Hopeful horticulturalists in Wiltshire have launched their own space-related mission by growing seeds that have travelled beyond Earth and back.
Pupils at Bulford St Leonard’s primary school are one of up to 10,000 schools to receive a packet of 100 seeds from space.
The children will plant the “out of this world” seeds alongside seeds that have stayed closer to home and measure the differences in growth over several weeks.
It is part of Rocket Science, an educational project launched by the Royal Horticultural Society and the UK Space Agency to promote gardening in schools.
It aims to celebrate British astronaut Tim Peake’s mission to the International Space Station (ISS) and “inspire young people to look into careers in science, technology, engineering and maths subjects”, including horticulture.
Pupil Jude Ward, 9, says: “Space fascinates me, how on earth do astronauts survive in space? I was definitely excited to be part of this project as we had watched Tim Peake’s space walk. It feels like a big responsibility.”
In September, 2kg of rocket seeds (a peppery salad leaf) were flown to the ISS on board the Soyuz 44S where they spent several months in microgravity or weightlessness before being sent back to Earth last month.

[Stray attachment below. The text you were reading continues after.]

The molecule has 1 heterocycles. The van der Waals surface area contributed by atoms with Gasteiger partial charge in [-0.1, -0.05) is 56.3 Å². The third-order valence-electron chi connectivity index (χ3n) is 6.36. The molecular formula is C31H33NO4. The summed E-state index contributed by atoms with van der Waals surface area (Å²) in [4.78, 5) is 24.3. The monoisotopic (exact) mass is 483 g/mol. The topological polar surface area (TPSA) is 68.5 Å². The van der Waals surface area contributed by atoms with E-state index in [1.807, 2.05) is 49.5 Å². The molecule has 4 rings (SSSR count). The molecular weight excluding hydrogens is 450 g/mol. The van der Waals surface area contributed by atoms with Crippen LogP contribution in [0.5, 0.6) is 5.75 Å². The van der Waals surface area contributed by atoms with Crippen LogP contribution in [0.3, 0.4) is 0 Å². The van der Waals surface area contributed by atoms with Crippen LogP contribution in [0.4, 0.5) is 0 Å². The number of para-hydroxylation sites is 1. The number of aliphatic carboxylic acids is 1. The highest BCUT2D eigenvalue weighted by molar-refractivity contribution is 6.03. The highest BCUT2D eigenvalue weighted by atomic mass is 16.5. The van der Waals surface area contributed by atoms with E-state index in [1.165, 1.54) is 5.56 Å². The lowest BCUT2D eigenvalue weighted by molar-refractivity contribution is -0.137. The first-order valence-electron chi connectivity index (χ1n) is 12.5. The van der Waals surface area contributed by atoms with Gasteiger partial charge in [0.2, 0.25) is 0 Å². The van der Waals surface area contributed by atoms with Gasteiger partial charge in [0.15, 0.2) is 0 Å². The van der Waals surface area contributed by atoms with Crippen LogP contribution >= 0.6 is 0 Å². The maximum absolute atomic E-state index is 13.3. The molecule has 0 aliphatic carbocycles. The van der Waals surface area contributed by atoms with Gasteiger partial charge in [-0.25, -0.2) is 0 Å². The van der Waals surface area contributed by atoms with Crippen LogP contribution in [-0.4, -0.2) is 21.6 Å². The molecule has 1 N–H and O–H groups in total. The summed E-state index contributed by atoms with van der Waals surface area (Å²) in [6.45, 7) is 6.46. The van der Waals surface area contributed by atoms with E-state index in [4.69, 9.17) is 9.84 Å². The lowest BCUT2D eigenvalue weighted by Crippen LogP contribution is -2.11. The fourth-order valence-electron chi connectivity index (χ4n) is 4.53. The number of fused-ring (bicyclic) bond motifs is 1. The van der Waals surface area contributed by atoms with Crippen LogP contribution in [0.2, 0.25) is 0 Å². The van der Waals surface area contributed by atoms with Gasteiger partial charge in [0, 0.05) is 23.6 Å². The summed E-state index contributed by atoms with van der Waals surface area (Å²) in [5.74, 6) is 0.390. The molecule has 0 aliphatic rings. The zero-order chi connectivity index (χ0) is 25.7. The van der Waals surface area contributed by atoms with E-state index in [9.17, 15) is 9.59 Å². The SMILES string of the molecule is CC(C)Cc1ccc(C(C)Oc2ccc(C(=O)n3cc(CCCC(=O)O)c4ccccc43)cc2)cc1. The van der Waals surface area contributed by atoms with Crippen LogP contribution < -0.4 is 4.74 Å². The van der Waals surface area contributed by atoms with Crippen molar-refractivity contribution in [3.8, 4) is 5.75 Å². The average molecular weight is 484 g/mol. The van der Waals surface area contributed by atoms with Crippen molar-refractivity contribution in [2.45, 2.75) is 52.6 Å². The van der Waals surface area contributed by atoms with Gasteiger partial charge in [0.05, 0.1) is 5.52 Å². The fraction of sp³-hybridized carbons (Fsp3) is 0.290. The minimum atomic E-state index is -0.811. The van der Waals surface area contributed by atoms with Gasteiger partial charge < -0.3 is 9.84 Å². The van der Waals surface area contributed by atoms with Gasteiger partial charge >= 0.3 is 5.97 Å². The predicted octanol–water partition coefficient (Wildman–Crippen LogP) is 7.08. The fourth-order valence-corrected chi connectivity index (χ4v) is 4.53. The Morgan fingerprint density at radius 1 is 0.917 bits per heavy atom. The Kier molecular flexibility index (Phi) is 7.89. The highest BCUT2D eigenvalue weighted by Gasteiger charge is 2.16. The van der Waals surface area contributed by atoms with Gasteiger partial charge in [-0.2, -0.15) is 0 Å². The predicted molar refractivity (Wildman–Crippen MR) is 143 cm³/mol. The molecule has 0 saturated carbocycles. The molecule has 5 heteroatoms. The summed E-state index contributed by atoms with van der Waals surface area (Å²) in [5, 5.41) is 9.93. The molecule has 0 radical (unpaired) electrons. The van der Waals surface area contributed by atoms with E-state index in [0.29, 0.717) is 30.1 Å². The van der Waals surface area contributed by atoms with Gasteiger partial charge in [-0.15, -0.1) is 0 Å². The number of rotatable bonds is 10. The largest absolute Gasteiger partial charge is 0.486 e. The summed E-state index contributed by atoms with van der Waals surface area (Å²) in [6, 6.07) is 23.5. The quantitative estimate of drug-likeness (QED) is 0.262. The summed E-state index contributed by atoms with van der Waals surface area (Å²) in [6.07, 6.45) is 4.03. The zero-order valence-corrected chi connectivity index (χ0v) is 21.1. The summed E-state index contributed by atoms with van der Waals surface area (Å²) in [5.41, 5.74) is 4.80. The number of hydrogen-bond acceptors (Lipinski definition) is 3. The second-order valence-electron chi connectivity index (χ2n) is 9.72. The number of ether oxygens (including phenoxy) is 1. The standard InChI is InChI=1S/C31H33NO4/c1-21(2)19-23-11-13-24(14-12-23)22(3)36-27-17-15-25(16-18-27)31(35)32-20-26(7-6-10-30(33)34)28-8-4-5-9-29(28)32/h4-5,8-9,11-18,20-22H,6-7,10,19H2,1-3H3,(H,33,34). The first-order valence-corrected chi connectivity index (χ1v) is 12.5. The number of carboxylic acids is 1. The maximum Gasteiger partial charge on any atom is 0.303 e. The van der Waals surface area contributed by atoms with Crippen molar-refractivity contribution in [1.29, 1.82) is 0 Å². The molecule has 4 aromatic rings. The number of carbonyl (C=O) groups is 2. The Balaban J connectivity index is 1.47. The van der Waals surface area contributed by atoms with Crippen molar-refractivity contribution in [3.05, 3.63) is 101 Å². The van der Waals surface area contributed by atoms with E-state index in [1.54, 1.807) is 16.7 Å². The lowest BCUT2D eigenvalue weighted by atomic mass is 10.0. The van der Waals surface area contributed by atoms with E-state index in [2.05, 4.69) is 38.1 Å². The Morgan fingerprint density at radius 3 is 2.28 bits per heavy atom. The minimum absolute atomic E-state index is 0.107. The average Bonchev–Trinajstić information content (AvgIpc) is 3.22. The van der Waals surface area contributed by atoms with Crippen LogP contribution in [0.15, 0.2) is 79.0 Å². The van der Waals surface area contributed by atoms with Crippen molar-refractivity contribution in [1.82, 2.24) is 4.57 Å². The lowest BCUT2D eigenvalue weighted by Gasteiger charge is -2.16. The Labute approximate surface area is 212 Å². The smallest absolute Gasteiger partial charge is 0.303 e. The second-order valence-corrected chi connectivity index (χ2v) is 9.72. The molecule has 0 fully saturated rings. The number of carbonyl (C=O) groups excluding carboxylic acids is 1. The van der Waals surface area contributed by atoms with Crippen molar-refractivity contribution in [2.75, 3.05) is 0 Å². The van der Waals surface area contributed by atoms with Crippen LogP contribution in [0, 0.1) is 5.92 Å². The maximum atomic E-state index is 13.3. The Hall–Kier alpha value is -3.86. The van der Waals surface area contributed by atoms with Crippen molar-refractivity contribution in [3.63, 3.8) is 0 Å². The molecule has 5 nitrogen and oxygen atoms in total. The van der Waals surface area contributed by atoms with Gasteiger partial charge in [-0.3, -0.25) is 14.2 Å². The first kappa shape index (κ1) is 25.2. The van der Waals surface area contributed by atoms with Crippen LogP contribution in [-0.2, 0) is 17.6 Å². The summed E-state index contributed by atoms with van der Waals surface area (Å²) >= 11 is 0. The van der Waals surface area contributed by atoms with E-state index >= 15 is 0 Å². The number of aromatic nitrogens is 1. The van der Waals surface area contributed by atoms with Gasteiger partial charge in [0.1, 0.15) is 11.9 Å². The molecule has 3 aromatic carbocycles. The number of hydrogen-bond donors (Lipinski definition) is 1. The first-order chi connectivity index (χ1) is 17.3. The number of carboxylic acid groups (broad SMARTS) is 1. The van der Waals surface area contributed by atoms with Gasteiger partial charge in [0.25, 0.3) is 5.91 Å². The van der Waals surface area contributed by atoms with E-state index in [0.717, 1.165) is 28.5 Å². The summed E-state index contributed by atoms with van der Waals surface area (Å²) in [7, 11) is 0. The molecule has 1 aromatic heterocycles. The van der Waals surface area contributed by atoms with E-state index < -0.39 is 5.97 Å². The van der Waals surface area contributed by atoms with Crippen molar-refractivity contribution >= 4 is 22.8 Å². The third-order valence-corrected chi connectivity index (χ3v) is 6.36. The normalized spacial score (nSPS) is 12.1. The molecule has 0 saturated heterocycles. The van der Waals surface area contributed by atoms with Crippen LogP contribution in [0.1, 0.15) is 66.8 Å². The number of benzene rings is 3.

The ISS, which orbits at about 220 miles above the Earth, serves as a weightless research laboratory in which crew members conduct experiments in biology, astronomy, meteorology and other fields.
Kadie Todd, 10, says she was “so excited” when she heard about the project.
“I love science and we have learned about the solar system, plants, life cycles. When I told my family, my brother, who is in year 3, screamed. He was so excited that we were going to actually touch something that had been in space.”
Sarah Ward, Bulford’s head, says the experiment is an “excellent way of encouraging our children to be curious, think scientifically and share factual information with the whole school”.
It is hoped that the nationwide science project will encourage students to think more about how to preserve human life on another planet, what astronauts need to survive long-term missions in space and the difficulties surrounding growing fresh food in challenging climates.
At a later stage of the experiment, schools will be invited to input their results into a national online database so that results can be compared across the UK.
Main pic: Bulford St Leonard’s pupils with the “space” seeds